Radiohead and manager Bryce Edge were interviewed for the Columbia Spectator. The publication for Columbia University in New York will be published soon, but below you can find an exclusive preview of some of the questions and answers from the interview.
In Rainbows will no doubt be defined as the most important musical release in terms of its content and way in which it was released. 50 years from now when the entire music industry is undoubtedly completely different, how do you think and want this unique release to be remembered?
Colin Greenwood: I hope we put some excitement back into music; It’s all becoming horribly predictable. We got incredible feedback from a whole range of people who joined the biggest listening party ever on October the 10th.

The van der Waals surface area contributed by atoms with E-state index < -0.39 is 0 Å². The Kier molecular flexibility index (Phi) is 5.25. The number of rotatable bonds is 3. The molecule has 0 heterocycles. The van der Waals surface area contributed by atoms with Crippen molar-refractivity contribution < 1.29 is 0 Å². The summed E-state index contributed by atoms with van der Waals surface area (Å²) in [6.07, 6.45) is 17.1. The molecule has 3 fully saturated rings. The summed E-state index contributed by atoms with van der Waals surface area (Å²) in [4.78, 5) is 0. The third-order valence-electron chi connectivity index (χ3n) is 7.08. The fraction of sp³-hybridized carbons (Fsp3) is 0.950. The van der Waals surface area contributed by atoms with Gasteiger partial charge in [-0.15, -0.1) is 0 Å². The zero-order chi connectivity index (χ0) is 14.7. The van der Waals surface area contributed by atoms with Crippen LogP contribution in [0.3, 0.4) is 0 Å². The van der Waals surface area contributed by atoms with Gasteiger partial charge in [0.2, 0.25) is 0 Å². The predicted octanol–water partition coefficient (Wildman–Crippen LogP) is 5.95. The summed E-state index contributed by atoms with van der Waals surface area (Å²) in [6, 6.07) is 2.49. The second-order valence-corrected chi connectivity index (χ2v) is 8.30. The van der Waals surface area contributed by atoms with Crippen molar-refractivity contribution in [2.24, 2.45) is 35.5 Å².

Is there a song or record, or live performance for the band that when they play it or hear it, it defines for them what Radiohead means?
Ed O’Brien: “Bodysnatchers” will always remind us of Tottenham House, a decrepit mansion where we recorded some of the album. This track reflects the weird energy of the house. There isn’t anything that specific in relation to Radiohead as a whole, if that makes sense.
Since Radiohead is making many attempts to promote environmental activism and assuming they are going to make their tour eco-friendly what exactly are their plans to do so?
Bryce Edge: There is a very long answer to that question but the most important thing is to try and site concerts, which allow the audience to travel in a sensible way. That is the most impactful factor by far.